|Publication number||US4910440 A|
|Application number||US 07/265,517|
|Publication date||Mar 20, 1990|
|Filing date||Nov 1, 1988|
|Priority date||Nov 6, 1987|
|Also published as||CA1278024C|
|Publication number||07265517, 265517, US 4910440 A, US 4910440A, US-A-4910440, US4910440 A, US4910440A|
|Inventors||Peter G. McMullin|
|Original Assignee||Jaskara Corp|
|Export Citation||BiBTeX, EndNote, RefMan|
|Patent Citations (1), Referenced by (8), Classifications (11), Legal Events (4)|
|External Links: USPTO, USPTO Assignment, Espacenet|
This invention relates to a power supply for an arc lamp, and is particularly concerned with a power supply of the general type comprising a power source and an inverter. The arc lamp is typically a metal halide lamp of the type used for cinematographic and television lighting.
An arc lamp of this type is preferably driven by alternating square wave current so as to avoid modulation of the light output at the supply frequency as would occur if the current supply were sinusoidal. Attempts have been made to achieve a satisfactory square wave output for this purpose.
Canadian Patent No. 1185649 dated Apr. 16, 1985, in the name Lee Electric (Lighting) Limited, discloses a power supply for arc lamps which represents a notable advance over the prior art. The power supply is designed to deliver alternating square wave current for driving an arc lamp, but is more compact and more convenient to use than the power supplies previously used. The power supply essentially comprises a power source feeding an inverter from which the output current is derived, the power source being a constant current source comprising a rectifier, a capacitor, an inductor and a field effect transistor connected in series. The inverter is connected across the capacitor so that current supplied to the inverter is drawn through the field effect transistor. The constant current source is maintained by means of a chopper oscillator for controlling the conduction of the field effect transistor in response to the current drawn by the field effect transistor. The inverter comprises a bridge network of field effect transistors driven by a bridge oscillator to deliver the current output at the required output frequency.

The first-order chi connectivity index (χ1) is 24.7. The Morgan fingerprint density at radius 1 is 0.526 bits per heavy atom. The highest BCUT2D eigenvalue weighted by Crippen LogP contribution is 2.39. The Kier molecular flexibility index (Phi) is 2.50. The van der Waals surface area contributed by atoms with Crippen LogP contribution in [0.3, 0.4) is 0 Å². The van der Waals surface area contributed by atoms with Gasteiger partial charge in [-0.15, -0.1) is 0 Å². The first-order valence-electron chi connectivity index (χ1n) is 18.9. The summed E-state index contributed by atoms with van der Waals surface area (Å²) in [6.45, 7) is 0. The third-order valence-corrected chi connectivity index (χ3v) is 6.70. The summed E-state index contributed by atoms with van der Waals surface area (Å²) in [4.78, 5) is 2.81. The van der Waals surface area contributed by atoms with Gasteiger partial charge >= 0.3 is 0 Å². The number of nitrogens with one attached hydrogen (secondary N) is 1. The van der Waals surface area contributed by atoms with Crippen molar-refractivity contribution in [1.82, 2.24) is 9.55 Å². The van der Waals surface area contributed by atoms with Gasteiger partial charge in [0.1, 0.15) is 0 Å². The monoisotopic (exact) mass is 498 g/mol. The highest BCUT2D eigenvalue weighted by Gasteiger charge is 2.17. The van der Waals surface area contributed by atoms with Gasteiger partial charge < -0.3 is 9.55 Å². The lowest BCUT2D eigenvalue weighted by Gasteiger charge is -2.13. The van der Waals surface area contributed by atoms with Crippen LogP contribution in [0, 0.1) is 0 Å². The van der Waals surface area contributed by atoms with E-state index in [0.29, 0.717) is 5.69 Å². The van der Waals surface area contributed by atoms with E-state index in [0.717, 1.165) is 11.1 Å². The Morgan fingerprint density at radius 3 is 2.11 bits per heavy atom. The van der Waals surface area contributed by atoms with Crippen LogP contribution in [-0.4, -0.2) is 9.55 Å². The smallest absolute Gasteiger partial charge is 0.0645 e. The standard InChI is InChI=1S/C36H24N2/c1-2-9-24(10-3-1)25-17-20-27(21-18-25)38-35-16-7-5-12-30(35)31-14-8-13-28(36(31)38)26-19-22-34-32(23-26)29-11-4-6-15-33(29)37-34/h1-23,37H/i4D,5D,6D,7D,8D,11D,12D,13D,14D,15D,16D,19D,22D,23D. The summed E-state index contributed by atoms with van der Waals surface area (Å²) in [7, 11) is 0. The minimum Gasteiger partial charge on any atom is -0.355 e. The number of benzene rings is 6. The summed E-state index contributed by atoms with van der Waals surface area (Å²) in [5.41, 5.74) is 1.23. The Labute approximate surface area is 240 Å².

While the power supply disclosed in the above Canadian patent is an improvement over the earlier power supplies, it also has shortcomings. One shortcoming is that the constant current source and the inverter are necessarily controlled by separate oscillators and in consequence the system cannot be truly synchronous. While the lack of synchronism in the system does not necessarily affect the light output adversely, it gives rise to noisy operation. Another shortcoming is that, since the power source is controlled by the chopper oscillator to give a constant current output it cannot provide a constant power output since the voltage is subject to variation. This is a disadvantage because variations in the power level give rise to variations in the quality and spectral distribution of the light output.
The present invention overcomes the above-mentioned disadvantages by providing a power supply which is synchronous and in which the current source is controlled so as to operate the arc lamp at a constant power level, thereby ensuring a constant quality of the light output over the operating range of voltage.